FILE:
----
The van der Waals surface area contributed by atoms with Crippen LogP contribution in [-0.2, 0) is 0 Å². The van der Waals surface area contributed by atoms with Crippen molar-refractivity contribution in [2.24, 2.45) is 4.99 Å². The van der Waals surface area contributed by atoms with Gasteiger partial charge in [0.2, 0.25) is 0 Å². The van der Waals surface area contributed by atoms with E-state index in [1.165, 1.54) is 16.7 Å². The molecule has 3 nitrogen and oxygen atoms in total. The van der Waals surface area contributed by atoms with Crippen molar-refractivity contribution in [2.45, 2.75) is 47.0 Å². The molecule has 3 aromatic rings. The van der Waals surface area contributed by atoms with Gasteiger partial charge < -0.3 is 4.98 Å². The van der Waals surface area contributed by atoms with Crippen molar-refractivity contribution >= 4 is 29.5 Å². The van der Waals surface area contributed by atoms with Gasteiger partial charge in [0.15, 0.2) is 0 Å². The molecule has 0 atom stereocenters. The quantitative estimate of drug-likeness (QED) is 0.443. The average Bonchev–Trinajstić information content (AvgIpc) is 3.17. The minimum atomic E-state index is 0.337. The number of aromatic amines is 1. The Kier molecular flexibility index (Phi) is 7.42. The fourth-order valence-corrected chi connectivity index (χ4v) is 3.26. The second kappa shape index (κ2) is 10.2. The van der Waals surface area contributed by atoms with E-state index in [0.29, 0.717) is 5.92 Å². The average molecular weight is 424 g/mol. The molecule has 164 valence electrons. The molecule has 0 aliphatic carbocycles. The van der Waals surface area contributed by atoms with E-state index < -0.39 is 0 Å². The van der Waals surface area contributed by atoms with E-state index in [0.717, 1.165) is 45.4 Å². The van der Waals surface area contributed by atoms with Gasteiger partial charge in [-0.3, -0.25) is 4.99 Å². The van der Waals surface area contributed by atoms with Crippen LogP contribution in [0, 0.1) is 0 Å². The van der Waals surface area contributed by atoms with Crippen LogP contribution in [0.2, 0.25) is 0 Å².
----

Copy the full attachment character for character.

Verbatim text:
The van der Waals surface area contributed by atoms with Crippen LogP contribution in [-0.2, 0) is 0 Å². The van der Waals surface area contributed by atoms with Crippen molar-refractivity contribution in [2.24, 2.45) is 4.99 Å². The van der Waals surface area contributed by atoms with Gasteiger partial charge in [0.2, 0.25) is 0 Å². The van der Waals surface area contributed by atoms with E-state index in [1.165, 1.54) is 16.7 Å². The molecule has 3 nitrogen and oxygen atoms in total. The van der Waals surface area contributed by atoms with Crippen molar-refractivity contribution in [2.45, 2.75) is 47.0 Å². The molecule has 3 aromatic rings. The van der Waals surface area contributed by atoms with Gasteiger partial charge < -0.3 is 4.98 Å². The van der Waals surface area contributed by atoms with Crippen molar-refractivity contribution >= 4 is 29.5 Å². The van der Waals surface area contributed by atoms with Gasteiger partial charge in [0.15, 0.2) is 0 Å². The molecule has 0 atom stereocenters. The quantitative estimate of drug-likeness (QED) is 0.443. The average Bonchev–Trinajstić information content (AvgIpc) is 3.17. The minimum atomic E-state index is 0.337. The number of aromatic amines is 1. The Kier molecular flexibility index (Phi) is 7.42. The fourth-order valence-corrected chi connectivity index (χ4v) is 3.26. The second kappa shape index (κ2) is 10.2. The van der Waals surface area contributed by atoms with E-state index in [0.29, 0.717) is 5.92 Å². The average molecular weight is 424 g/mol. The molecule has 164 valence electrons. The molecule has 0 aliphatic carbocycles. The van der Waals surface area contributed by atoms with E-state index < -0.39 is 0 Å². The van der Waals surface area contributed by atoms with E-state index in [0.717, 1.165) is 45.4 Å². The van der Waals surface area contributed by atoms with Gasteiger partial charge in [-0.3, -0.25) is 4.99 Å². The van der Waals surface area contributed by atoms with Crippen LogP contribution in [0, 0.1) is 0 Å². The van der Waals surface area contributed by atoms with Crippen LogP contribution in [0.2, 0.25) is 0 Å².